Sabermetrician Bill James, from his 1981 Baseball Abstract, on the difference between sports writing and sabermetrics:

1. Sports writing draws on the available evidence, and forces conclusions by selecting and arranging that evidence so that it points in the direction desired. Sabermetrics introduces new evidence, previously unknown data derived from original source material.

2. Sportswriting designs its analysis to fit the situation being discussed; sabermetrics designs methods which would be applicable not only in the present case but in any other comparable situation. The sportswriter say this player is better than that one because this player had 20 more home runs, 10 more doubles, and 40 more walks and those things are more important than that players 60 extra base hits and 31 extra stolen bases, and besides, there is always defense and if all else fails team leadership. If player C is introduced into this discussion, he is a whole new article. Sabermetrics puts into place formulas, schematic designs, or theories of relationship which could compare not only this player to that one, but to any player who might be introduced into the discussion.

3. Sportswriters characteristically begin their analysis with a position on an issue; sabermetrics begins with the issue itself. The most over-used form in journalism is the diatribe, the endless impassioned and quasi-logical pitches for the cause of the day–Mike Norris for the Cy Young Award, Rickey Henderson for MVP, Gil Hodges for the Hall of Fame, everybody for lower salaries and let’s all line up against the DH. Sports writing “analysis” is largely an adversary process, with the most successful sportswriter being the one who is the most effective advocate of his position. I personally, of course, have positions which I advocate occasionally, but sabermetrics by its nature is unemotional, non-committal. The sportswriter attempts to be a good lawyer; the sabermetrician, a fair judge.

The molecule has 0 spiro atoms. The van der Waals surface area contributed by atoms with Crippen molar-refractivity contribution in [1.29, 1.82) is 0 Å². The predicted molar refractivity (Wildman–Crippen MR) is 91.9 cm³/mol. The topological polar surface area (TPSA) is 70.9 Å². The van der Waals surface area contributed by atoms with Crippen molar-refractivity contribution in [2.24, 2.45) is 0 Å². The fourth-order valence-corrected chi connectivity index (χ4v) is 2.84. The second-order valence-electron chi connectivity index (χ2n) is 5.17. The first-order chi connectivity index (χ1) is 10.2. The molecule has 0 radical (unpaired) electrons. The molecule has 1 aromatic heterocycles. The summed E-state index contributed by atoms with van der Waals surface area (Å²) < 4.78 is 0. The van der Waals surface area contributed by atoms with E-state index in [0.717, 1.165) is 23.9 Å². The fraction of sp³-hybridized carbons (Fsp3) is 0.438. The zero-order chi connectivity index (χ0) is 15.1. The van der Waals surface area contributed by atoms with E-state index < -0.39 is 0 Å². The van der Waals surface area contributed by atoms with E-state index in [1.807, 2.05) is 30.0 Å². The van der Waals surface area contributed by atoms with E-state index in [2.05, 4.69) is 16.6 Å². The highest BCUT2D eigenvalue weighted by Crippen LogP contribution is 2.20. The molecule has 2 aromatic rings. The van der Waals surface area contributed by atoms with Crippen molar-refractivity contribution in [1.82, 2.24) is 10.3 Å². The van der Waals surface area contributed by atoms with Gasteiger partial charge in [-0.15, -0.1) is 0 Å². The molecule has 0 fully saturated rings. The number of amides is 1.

For that reason, good sabermetrics respects the validity of all types of evidence, including that which is beyond the scope of statistical validation.

Stefan Jovanovich responds:

Bill James picked an easy fight. The sportswriters have always been more clueless about baseball than any other American sport because it has no set plays other than the steal and the sacrifice bunt. Any fool with a Press Pass can learn the names of the pass routes for a wide receiver and then ask the coach why he called for the slant instead of a fade. It is no accident that the writers with the least experience in baseball have been the most enthusiastic supporters of sabermetrics. The statistics provided by Mr. James and others have become for journalists the core of their pseudo-wisdom.

Professional baseball started using statistics before American football players were allowed to use the forward pass and before Dr. Naismith cut the bottom out of his peach basket, but the players, coaches and managers have never believed that the box score was the game. Sabremetrics is deeply emotional in its belief that it is a “fair judge” of what happens on the field. Its “theories of relationship” are interesting but largely useless is determining the “character of the borrower”; yet character remains at the heart of what happens on the field - even in April. On that score alone Gil Hodges and Nellie Fox should both be in the Hall of Fame. James is right about sports writing being largely an adversary process, but then almost all journalism is now some form of “Gotcha”. His stats have become like the body counts in contemporary war reporting; the ultimate confirmation that the civilians pecking away at their laptops really do know more than the people wearing uniforms. But, the notes alone are not the music.


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